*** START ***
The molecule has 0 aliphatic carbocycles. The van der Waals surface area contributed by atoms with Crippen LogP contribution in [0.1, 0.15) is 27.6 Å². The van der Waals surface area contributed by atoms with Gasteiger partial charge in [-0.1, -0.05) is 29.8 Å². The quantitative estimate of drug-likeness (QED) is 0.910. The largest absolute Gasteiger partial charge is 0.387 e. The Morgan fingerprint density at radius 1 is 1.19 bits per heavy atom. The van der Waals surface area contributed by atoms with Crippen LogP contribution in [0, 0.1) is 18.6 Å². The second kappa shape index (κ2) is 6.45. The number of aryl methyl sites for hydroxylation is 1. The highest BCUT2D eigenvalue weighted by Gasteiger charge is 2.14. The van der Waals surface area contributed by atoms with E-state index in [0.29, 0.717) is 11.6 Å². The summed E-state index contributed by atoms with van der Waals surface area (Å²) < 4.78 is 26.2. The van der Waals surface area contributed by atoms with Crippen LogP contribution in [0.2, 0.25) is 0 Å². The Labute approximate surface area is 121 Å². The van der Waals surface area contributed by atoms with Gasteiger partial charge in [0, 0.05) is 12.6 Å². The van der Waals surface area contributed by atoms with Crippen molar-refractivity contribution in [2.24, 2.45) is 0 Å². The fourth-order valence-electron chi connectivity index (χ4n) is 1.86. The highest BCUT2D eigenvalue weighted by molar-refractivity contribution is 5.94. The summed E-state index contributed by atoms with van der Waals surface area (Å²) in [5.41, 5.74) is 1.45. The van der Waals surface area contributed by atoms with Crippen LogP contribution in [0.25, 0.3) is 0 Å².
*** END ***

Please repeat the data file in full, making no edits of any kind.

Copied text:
The molecule has 0 aliphatic carbocycles. The van der Waals surface area contributed by atoms with Crippen LogP contribution in [0.1, 0.15) is 27.6 Å². The van der Waals surface area contributed by atoms with Gasteiger partial charge in [-0.1, -0.05) is 29.8 Å². The quantitative estimate of drug-likeness (QED) is 0.910. The largest absolute Gasteiger partial charge is 0.387 e. The Morgan fingerprint density at radius 1 is 1.19 bits per heavy atom. The van der Waals surface area contributed by atoms with Crippen LogP contribution in [0, 0.1) is 18.6 Å². The second kappa shape index (κ2) is 6.45. The number of aryl methyl sites for hydroxylation is 1. The highest BCUT2D eigenvalue weighted by Gasteiger charge is 2.14. The van der Waals surface area contributed by atoms with E-state index in [0.29, 0.717) is 11.6 Å². The summed E-state index contributed by atoms with van der Waals surface area (Å²) < 4.78 is 26.2. The van der Waals surface area contributed by atoms with Crippen LogP contribution in [0.2, 0.25) is 0 Å². The Labute approximate surface area is 121 Å². The van der Waals surface area contributed by atoms with Gasteiger partial charge in [0, 0.05) is 12.6 Å². The van der Waals surface area contributed by atoms with Crippen molar-refractivity contribution in [2.24, 2.45) is 0 Å². The fourth-order valence-electron chi connectivity index (χ4n) is 1.86. The highest BCUT2D eigenvalue weighted by molar-refractivity contribution is 5.94. The summed E-state index contributed by atoms with van der Waals surface area (Å²) in [5.41, 5.74) is 1.45. The van der Waals surface area contributed by atoms with Crippen LogP contribution in [0.25, 0.3) is 0 Å².